My oldest was raised circumnavigating (3 months old when we left Hawaii for Tahiti) and thereafter traveled with me (a professional captain) on everything from yachts to freighters until she was 12, when it was time for school. All her school vacations were spent on one sort of boat or another.
Today, she has no more interest in sailing than using the boat as a hotel to get out of the cold NE winters. That's fine with me because at least I get to see her.
Not that she has a bad life, is unhappy, or is 'missing' something by not sailing, (after all, she had more miles at sea than most ever will, by 12), it's just that I..........oh well.
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"Any idiot can make a boat go; it takes a sailor to stop one." Spike Africa aboard the schooner Wanderer in Sausalito, Ca. 1964.
“Believe me, my young friend, there is nothing - absolutely nothing - half so much worth doing as simply messing about in boats.” ― Kenneth Grahame, The Wind in the Willows

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post #8 of 10 Old 07-07-2016
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Re: Sailing: A family legacy.

Wow, beautiful boats and it's great that you all continue to enjoy sailing together. Really nice pictures, too. My mother, for all her great attributes and the things she exposed me to, was always fearful of the water. To this day, she still jokes I must have been switched at birth. Luckily, my son enjoys sailing with me though he doesn't quite share my love of all things aquatic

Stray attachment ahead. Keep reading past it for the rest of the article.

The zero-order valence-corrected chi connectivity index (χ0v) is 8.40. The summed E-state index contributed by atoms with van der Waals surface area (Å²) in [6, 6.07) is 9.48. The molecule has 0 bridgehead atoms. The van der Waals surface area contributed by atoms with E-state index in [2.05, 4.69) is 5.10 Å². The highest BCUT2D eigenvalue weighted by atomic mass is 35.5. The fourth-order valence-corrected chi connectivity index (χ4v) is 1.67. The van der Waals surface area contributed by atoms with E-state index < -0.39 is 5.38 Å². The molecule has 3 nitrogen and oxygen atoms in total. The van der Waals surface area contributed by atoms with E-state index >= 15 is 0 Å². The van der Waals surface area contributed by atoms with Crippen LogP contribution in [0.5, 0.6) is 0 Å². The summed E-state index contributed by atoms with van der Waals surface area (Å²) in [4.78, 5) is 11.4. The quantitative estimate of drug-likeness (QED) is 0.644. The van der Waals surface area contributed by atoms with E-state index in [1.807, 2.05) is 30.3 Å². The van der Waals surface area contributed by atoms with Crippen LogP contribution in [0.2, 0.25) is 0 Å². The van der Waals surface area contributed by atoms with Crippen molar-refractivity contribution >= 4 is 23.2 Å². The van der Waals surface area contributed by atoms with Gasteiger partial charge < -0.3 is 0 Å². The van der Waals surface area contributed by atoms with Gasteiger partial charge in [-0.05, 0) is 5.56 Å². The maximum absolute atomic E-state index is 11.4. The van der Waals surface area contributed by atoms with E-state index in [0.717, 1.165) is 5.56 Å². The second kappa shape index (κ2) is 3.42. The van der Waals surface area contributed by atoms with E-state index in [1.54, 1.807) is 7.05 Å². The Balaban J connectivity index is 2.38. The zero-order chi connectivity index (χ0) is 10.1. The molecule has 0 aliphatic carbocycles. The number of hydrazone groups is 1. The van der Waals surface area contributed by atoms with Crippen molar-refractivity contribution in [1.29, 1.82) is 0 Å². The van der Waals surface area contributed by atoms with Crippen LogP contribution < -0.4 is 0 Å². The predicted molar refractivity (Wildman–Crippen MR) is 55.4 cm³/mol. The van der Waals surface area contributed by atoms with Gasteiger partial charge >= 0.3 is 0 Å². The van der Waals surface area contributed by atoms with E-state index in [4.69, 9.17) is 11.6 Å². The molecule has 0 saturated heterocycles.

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post #9 of 10 Old 07-09-2016
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Re: Sailing: A family legacy.

These things can skip time,or generations and continue.. I vaguely remember my grandfathers boat,which was gone by the time I was ten,,,, and my parents had no money to be in the sport at all. Then I come along, and grew up wishing for a boat, got one, my kids learned to sail at early ages, now grown up - we are taking a family sailing vacation all together this summer so it continues.

But it doesn't have to be continuous, it can start and stop and be reborn within the family tradition.
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post #10 of 10 Old 07-09-2016
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Re: Sailing: A family legacy.

We're watching my grandaughtor this morning while my son goes surfing. My wife mentions to me that we're going to go down to the boat after my son gets back. My granddaughter (she's 8 years old) says, "Aw,,, I want to go down to the boat!" So my son - who is getting ready to surf - says, "Take her down to the boat, but don't take her sailing. Wait for me. When I get out of the water, I'll join you and we can sail together". Nice.